Some men wear their shoes out from the heel forward. I wear mine from the toe back.
I was reminded of this the other day when I wore a pair of quarter brogues with metal toe taps, those being a phase that I went through some years ago. Toe taps of course are man's reinforcement of leather toes to slow down the wear, and they do that task effectively. Particularly since toe wear happens to the sole of the shoe, and soles are far more expensive to replace than heels. The downside of the tap however is that they do not get along with wood floors particularly well, and in disagreements between the two the floors are a consistent loser.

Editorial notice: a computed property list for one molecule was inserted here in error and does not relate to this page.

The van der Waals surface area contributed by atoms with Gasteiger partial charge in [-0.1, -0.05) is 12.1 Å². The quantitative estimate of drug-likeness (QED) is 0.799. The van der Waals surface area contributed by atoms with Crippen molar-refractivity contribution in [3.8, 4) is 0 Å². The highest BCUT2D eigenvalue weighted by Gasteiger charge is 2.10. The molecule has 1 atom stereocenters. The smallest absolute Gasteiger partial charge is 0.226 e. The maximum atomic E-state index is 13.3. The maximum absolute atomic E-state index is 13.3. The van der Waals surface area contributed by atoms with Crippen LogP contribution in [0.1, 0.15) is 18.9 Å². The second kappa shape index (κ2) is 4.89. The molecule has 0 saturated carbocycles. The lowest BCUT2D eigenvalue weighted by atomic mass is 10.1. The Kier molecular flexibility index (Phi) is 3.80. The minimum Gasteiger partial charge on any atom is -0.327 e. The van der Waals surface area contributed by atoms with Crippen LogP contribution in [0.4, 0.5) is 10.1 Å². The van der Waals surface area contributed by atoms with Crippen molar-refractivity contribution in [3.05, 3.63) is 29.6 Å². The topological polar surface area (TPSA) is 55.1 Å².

Now you might expect that toe taps would be somewhat objectionable because they are noisy and indeed, their heel plate relations are definitely noticeable. Toe taps however are relatively discreet. Most men land on their heels as they take a step, and by the time the toe makes contact with the ground there is no abruptness that might cause a sound.
Proper toe taps are not cheap of course, but then nothing is. They need to be set into the sole to create a level surface and that is a task best done when the shoes are made, which makes them relatively easy to come by on made to order and bespoke shoes, and more difficult but hardly impossible on ready to wear. And they double the life of a sole in my experience, which makes them a bargain.
Unless a man has wooden floors.